25th > February > 2005 Archive
A widespread disk drive shortage continues to cramp EMC's style, with the vendor saying its financial results could be affected because of the lack of hardware.
Internet calls to landlines could get even cheaper, following yesterday's launch of an international peering network of VoIP providers. Fourteen companies have signed up to the free-of-charge interconnection service including Callme.se (Sweden), e-fon.ch (Switzerland), Magrathea Telecommunications (Great Britain), Musimi.dk (Denmark), MS Networks (Luxembourg), sipgate (Austria, Germany, Great Britain) and SIPphone (USA).
VIA today launched its first chipset pitched at AMD's Turion thin'n'light notebook platform, days after it said it had shipped more than 100m chipsets for AMD processors.
Nvidia today extended its notebook-oriented graphics chip range, adding what it claims is the "world's fastest mobile GPU" to the line-up.
Here's one to conjure with. Christine Wheatley has just been dropped from the Labour Party's shortlist of candidates for Copeland, Cumbria after she revealed a colourful past as a Paris hooker. But immediately before that she says she'd been working for IBM.
CommentWhat's the difference between Edward John Smith, the Captain of the Titanic and Darl McBride, CEO and President of SCO. Well, for one thing, Captain Smith didn't steer his doomed ship towards the iceberg, he hit it by accident.
The final nine telephone exchanges in Northern Ireland have now been enabled with ADSL technology giving broadband availability to 98.5 per cent of the region. The announcement was made by BT Northern Ireland in association with the Department of Enterprise, Trade and Investment (DETI) and the Building Sustainable Prosperity programme.
Bernie Ebbers was not aware of the $11bn (£5.8bn) accounting fraud that torpedoed the telecoms giant in 2002, a court heard yesterday.
UK retail giant Woolworths today put pressure on rival - and better known - online digital music services like Napster and Apple's iTunes by offering sales tax-free downloads, bringing the per-track price down to 67p.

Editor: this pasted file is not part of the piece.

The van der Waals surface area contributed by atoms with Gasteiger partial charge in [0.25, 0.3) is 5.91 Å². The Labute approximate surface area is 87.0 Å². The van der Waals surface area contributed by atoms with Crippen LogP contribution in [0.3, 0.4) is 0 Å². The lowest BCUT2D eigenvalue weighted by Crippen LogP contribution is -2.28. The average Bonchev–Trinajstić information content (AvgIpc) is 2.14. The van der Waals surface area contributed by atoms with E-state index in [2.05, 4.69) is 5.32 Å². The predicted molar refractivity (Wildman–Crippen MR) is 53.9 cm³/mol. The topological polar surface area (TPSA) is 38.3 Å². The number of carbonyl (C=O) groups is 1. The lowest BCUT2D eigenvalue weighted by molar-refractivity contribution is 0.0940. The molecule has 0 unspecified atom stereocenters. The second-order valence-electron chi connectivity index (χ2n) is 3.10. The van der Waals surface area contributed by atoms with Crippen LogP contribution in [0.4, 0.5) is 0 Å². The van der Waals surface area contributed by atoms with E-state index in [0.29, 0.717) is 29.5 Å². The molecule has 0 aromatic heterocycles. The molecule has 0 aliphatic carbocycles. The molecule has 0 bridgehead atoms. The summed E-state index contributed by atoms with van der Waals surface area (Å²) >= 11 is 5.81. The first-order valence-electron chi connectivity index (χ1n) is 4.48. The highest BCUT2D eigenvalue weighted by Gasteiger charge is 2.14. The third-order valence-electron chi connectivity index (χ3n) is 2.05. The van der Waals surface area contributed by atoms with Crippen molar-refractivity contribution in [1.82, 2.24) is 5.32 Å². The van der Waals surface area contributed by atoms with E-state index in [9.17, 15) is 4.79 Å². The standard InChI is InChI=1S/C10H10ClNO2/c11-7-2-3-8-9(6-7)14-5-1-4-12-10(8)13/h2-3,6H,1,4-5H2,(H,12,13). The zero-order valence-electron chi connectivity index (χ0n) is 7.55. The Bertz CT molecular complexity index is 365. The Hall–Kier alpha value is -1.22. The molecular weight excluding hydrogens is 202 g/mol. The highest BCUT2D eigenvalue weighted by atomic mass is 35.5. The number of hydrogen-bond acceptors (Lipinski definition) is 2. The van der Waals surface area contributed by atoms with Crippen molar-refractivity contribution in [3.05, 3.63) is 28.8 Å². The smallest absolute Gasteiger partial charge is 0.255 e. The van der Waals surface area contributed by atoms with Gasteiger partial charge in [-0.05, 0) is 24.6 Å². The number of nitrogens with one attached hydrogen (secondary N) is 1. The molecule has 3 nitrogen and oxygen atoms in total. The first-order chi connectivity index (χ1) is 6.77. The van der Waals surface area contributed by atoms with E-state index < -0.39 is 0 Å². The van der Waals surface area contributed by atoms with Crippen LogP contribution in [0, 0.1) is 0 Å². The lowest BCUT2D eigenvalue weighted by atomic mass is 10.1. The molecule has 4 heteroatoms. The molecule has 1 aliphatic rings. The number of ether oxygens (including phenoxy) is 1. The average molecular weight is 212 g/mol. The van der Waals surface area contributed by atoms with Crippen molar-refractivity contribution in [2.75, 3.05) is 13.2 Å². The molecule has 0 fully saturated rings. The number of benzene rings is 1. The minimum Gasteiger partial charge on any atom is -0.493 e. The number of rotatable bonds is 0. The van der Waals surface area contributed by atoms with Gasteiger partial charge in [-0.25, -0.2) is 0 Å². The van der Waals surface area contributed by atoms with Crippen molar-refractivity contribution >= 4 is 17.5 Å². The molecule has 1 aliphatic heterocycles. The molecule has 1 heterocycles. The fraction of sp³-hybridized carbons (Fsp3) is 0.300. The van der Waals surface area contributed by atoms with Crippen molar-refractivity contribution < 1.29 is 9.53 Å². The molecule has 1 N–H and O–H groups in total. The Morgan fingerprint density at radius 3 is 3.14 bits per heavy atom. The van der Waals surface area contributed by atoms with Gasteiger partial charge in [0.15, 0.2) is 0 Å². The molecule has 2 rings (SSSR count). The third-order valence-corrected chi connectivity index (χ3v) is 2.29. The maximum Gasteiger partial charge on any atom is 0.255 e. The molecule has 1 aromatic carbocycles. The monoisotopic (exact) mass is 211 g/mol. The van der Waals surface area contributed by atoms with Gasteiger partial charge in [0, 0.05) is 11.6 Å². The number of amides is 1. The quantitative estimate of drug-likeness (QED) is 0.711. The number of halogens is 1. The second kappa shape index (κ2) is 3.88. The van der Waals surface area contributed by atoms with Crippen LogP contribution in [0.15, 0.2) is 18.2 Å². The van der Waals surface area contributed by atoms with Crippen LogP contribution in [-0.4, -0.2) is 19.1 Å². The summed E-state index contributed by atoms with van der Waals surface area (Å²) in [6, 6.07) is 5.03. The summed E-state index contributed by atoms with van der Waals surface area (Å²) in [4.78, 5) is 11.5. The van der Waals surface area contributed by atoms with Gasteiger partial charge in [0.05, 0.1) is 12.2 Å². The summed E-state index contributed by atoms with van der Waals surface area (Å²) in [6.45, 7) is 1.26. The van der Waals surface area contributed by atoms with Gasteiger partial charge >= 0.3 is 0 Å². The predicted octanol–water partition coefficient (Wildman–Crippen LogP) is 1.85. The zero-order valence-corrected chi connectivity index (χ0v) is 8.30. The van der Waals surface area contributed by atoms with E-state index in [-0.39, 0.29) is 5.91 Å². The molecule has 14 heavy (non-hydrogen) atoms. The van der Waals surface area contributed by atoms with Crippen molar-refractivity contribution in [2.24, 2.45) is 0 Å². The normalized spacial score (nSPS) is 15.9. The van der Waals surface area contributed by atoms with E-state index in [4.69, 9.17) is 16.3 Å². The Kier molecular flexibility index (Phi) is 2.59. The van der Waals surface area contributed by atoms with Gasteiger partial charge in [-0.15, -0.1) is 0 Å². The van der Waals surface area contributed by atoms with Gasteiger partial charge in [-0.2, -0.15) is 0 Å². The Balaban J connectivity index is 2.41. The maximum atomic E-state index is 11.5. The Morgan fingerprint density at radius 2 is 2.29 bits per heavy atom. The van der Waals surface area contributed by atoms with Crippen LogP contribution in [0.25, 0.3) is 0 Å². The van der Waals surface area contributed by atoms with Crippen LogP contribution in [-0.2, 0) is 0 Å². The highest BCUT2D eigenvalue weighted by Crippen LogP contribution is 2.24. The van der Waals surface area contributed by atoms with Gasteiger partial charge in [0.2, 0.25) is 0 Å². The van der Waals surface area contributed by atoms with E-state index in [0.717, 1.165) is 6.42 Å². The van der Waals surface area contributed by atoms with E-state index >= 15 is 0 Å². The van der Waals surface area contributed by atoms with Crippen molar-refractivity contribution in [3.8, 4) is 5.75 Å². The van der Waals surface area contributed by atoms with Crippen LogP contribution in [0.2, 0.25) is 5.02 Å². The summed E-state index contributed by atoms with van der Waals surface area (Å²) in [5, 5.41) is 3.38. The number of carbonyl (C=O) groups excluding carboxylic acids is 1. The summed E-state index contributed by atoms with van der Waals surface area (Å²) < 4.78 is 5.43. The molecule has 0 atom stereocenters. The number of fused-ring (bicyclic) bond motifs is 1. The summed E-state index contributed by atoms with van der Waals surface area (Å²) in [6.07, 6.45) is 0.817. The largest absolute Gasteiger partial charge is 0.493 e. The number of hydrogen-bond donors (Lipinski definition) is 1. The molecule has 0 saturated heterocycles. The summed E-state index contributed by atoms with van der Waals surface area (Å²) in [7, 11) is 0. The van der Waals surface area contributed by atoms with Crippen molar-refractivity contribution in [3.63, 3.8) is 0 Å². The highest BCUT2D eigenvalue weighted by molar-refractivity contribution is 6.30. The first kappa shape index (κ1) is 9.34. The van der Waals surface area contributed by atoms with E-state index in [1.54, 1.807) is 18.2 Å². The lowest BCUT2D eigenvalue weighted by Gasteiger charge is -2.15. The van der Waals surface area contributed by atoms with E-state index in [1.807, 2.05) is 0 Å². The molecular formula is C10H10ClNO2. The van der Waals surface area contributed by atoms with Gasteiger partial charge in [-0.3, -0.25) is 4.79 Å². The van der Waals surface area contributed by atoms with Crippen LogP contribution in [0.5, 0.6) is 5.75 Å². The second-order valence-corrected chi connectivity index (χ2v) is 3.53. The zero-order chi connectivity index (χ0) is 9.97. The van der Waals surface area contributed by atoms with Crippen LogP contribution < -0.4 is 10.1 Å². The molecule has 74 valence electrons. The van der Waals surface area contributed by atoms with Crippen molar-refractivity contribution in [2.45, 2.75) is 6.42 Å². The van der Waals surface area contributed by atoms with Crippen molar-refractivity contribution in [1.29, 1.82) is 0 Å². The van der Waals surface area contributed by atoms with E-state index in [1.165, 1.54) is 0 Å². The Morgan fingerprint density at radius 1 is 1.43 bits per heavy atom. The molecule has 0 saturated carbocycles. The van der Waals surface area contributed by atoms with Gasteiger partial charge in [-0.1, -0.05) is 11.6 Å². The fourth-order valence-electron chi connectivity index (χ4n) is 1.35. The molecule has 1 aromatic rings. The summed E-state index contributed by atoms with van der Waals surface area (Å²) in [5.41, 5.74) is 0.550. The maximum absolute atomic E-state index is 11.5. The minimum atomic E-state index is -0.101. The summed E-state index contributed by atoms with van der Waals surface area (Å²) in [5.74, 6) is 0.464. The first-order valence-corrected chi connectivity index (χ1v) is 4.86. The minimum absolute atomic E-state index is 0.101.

European and Asian countries agreed to unite in the fight against spam at the conclusion of an ecommerce conference in London this week. Government participants attending an Asia-Europe (ASEM) conference on ecommerce issued a joint statement pledging to tackle the junk mail menace.
The European Commission (EC) has confirmed it is looking into allegations that Apple's iTunes Music Store discriminates against UK consumers by charging them more to download the same song than it charges other European music buyers.
The US has successfully downed a dummy ballistic missile in a test of the sea-based element of its Ballistic Missile Defense (BMD) programme. The cruiser Lake Erie used a Standard Missile (SM)-3 to intercept the mock warhead fired from the US Pacific Missile Range Facility at Barking Sands, Kauai.
Intel is to buy Oplus Technologies, a digital TV processor maker, the chip giant said yesterday.
Microsoft is tightening the screws further on pirate copies of Windows by disabling Internet activation of XP product keys for software distributed by all of the large OEMs. The move however doesn't take the company anywhere close to universal compliance, and seems more intended to reduce casual copying and leakage from the PC channel.
British Army bomb disposal experts have disarmed a Suffolk teenager who brought home-made "napalm" into school, the Daily Telegraph reports. The unnamed 14 or 15-year-old apparently got instructions on how to knock up the concoction from a website, and rather splendidly decided to spend the half term holiday producing the flammable brew.
The Scottish Parliament yesterday condemned the UK ID Cards Bill as flawed and an unacceptable threat to civil liberties, leaving the legal position of the ID scheme largely unchanged but positioning it as a live election issue north of the border. The vote suggests that the Scottish Executive's 'kinder, gentler ID' policy may not be enough.